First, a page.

Conversely, dentists “appreciate the advice pharmacists can offer on potential drug interactions and oral side effects of medicines, and so discussions between the two on how they can help each other and their patients would be beneficial”, he says.
Acknowledging that it can be “very difficult to find the time and space to be able to have these conversations”, Mr Shamim says in 2018 the HEE dental and pharmacy teams joined forces with a host of partners to produce dental health factsheets. “We saw these as a simple aid for pharmacists and their teams to refresh their knowledge when dealing with common dental presentations in pharmacy and illustrate the power of collaborating for the benefit of patients,” he says.
Brendon Jiang, a portfolio pharmacist working in general practice, hospital and the community, and an English Pharmacy Board member, agrees that pharmacy should be engaging with dentists to promote good oral health. He believes it is “an ideal time” for partnerships with community pharmacists and dentists to take place, in the light of the roll out of Primary Care Networks, and the public health campaign on children’s oral health in May and June this year.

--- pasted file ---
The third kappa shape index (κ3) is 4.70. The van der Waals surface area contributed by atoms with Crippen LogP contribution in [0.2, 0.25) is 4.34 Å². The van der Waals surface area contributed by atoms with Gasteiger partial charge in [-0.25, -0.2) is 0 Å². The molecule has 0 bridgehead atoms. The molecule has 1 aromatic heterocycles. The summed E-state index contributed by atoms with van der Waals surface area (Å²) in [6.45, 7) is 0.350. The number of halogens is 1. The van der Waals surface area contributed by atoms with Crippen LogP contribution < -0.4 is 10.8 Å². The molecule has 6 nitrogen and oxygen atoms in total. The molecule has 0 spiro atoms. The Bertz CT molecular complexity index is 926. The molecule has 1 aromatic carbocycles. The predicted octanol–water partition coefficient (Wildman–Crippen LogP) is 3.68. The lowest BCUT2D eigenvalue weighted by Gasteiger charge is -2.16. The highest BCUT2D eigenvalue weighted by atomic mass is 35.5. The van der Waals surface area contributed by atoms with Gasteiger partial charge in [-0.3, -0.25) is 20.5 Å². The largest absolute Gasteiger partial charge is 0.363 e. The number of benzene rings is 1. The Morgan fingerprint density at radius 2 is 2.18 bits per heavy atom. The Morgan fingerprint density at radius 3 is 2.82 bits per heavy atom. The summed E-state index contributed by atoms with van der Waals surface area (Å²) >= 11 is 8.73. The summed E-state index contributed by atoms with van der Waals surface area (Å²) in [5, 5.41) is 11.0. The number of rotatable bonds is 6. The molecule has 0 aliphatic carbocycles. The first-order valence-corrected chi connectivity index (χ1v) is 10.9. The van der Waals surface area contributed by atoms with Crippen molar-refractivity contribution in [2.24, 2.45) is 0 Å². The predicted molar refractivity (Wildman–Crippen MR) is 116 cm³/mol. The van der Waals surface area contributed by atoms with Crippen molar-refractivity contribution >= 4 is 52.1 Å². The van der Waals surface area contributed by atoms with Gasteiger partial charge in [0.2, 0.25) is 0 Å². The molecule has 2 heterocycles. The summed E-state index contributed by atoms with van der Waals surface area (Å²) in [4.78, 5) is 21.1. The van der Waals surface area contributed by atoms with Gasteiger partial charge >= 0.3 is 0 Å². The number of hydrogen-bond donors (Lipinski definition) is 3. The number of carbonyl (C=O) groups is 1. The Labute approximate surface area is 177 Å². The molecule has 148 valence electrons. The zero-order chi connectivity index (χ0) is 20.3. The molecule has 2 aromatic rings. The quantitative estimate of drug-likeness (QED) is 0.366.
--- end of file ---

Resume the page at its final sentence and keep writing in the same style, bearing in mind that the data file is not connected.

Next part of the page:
Pharmacists can build strong relationships with dentists to improve lines of communication and information about patients’ oral health. For Sunil Chopra at the Village Pharmacy, Hextable in Kent, the relationship with his local dentists is that they are literally part of the family – all three of his children are dentists and they have a surgery within the practice.
“Five years ago, when we decided to expand the pharmacy, we decided to include a dental surgery to provide two health related services under one roof,” he says.